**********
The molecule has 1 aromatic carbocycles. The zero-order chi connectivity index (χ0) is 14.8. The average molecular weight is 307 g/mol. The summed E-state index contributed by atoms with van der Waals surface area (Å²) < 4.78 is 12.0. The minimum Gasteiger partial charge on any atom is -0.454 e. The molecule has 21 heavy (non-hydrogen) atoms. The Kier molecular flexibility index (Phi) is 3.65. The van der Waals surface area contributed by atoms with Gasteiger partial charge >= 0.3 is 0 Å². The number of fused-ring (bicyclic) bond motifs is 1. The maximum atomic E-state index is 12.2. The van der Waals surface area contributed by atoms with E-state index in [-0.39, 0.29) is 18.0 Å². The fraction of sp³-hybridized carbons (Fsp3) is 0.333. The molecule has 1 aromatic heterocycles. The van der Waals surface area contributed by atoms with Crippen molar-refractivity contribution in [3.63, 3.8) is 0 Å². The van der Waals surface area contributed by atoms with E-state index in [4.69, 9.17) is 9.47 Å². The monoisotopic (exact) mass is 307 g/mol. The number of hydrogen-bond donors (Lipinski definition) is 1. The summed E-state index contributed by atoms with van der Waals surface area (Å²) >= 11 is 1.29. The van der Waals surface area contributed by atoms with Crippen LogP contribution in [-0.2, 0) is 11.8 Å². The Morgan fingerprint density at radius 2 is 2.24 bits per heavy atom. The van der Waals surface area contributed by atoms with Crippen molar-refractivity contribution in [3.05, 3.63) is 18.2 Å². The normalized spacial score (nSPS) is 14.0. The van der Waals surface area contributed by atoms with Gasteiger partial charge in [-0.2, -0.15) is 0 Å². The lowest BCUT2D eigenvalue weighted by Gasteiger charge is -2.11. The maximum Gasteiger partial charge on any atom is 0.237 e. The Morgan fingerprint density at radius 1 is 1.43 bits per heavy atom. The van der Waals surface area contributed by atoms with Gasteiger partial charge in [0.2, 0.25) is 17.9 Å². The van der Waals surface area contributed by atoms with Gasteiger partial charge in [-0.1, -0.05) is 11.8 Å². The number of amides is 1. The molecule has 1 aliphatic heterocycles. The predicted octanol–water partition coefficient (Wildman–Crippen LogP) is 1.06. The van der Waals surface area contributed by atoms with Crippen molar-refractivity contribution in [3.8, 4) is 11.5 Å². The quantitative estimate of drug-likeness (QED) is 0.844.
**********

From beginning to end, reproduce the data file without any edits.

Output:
The molecule has 1 aromatic carbocycles. The zero-order chi connectivity index (χ0) is 14.8. The average molecular weight is 307 g/mol. The summed E-state index contributed by atoms with van der Waals surface area (Å²) < 4.78 is 12.0. The minimum Gasteiger partial charge on any atom is -0.454 e. The molecule has 21 heavy (non-hydrogen) atoms. The Kier molecular flexibility index (Phi) is 3.65. The van der Waals surface area contributed by atoms with Gasteiger partial charge >= 0.3 is 0 Å². The number of fused-ring (bicyclic) bond motifs is 1. The maximum atomic E-state index is 12.2. The van der Waals surface area contributed by atoms with E-state index in [-0.39, 0.29) is 18.0 Å². The fraction of sp³-hybridized carbons (Fsp3) is 0.333. The molecule has 1 aromatic heterocycles. The van der Waals surface area contributed by atoms with Crippen molar-refractivity contribution in [3.63, 3.8) is 0 Å². The van der Waals surface area contributed by atoms with E-state index in [4.69, 9.17) is 9.47 Å². The monoisotopic (exact) mass is 307 g/mol. The number of hydrogen-bond donors (Lipinski definition) is 1. The summed E-state index contributed by atoms with van der Waals surface area (Å²) >= 11 is 1.29. The van der Waals surface area contributed by atoms with Crippen LogP contribution in [-0.2, 0) is 11.8 Å². The Morgan fingerprint density at radius 2 is 2.24 bits per heavy atom. The van der Waals surface area contributed by atoms with Crippen molar-refractivity contribution in [3.05, 3.63) is 18.2 Å². The normalized spacial score (nSPS) is 14.0. The van der Waals surface area contributed by atoms with Gasteiger partial charge in [-0.2, -0.15) is 0 Å². The lowest BCUT2D eigenvalue weighted by Gasteiger charge is -2.11. The maximum Gasteiger partial charge on any atom is 0.237 e. The Morgan fingerprint density at radius 1 is 1.43 bits per heavy atom. The van der Waals surface area contributed by atoms with Gasteiger partial charge in [0.2, 0.25) is 17.9 Å². The van der Waals surface area contributed by atoms with Gasteiger partial charge in [-0.1, -0.05) is 11.8 Å². The number of amides is 1. The molecule has 1 aliphatic heterocycles. The predicted octanol–water partition coefficient (Wildman–Crippen LogP) is 1.06. The van der Waals surface area contributed by atoms with Crippen molar-refractivity contribution in [3.8, 4) is 11.5 Å². The quantitative estimate of drug-likeness (QED) is 0.844.